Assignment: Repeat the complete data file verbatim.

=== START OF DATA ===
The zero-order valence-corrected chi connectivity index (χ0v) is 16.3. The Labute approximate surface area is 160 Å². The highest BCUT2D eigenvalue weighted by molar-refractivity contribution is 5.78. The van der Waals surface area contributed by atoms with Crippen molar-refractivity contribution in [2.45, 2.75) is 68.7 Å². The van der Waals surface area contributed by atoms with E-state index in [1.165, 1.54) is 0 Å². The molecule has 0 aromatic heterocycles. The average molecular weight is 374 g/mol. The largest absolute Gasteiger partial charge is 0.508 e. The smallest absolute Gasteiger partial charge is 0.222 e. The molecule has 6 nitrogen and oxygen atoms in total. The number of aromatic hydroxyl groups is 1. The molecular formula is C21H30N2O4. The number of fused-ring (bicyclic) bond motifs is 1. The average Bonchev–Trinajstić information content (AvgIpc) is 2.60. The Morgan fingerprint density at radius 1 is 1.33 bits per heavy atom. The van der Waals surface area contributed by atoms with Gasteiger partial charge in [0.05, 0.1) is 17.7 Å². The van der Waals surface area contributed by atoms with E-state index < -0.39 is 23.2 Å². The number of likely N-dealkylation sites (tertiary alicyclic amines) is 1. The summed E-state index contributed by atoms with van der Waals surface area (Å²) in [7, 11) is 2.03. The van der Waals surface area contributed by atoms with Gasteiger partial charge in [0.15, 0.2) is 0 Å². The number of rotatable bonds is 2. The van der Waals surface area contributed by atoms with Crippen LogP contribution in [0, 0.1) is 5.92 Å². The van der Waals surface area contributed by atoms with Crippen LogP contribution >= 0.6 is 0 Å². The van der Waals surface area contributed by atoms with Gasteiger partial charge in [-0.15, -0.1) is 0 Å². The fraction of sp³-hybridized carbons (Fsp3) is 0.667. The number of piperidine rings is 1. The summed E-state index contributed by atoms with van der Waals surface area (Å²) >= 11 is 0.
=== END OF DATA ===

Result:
The zero-order valence-corrected chi connectivity index (χ0v) is 16.3. The Labute approximate surface area is 160 Å². The highest BCUT2D eigenvalue weighted by molar-refractivity contribution is 5.78. The van der Waals surface area contributed by atoms with Crippen molar-refractivity contribution in [2.45, 2.75) is 68.7 Å². The van der Waals surface area contributed by atoms with E-state index in [1.165, 1.54) is 0 Å². The molecule has 0 aromatic heterocycles. The average molecular weight is 374 g/mol. The largest absolute Gasteiger partial charge is 0.508 e. The smallest absolute Gasteiger partial charge is 0.222 e. The molecule has 6 nitrogen and oxygen atoms in total. The number of aromatic hydroxyl groups is 1. The molecular formula is C21H30N2O4. The number of fused-ring (bicyclic) bond motifs is 1. The average Bonchev–Trinajstić information content (AvgIpc) is 2.60. The Morgan fingerprint density at radius 1 is 1.33 bits per heavy atom. The van der Waals surface area contributed by atoms with Gasteiger partial charge in [0.05, 0.1) is 17.7 Å². The van der Waals surface area contributed by atoms with E-state index < -0.39 is 23.2 Å². The number of likely N-dealkylation sites (tertiary alicyclic amines) is 1. The summed E-state index contributed by atoms with van der Waals surface area (Å²) in [7, 11) is 2.03. The van der Waals surface area contributed by atoms with Gasteiger partial charge in [0.15, 0.2) is 0 Å². The number of rotatable bonds is 2. The van der Waals surface area contributed by atoms with Crippen LogP contribution in [0, 0.1) is 5.92 Å². The van der Waals surface area contributed by atoms with Crippen LogP contribution >= 0.6 is 0 Å². The van der Waals surface area contributed by atoms with Gasteiger partial charge in [-0.15, -0.1) is 0 Å². The fraction of sp³-hybridized carbons (Fsp3) is 0.667. The number of piperidine rings is 1. The summed E-state index contributed by atoms with van der Waals surface area (Å²) >= 11 is 0.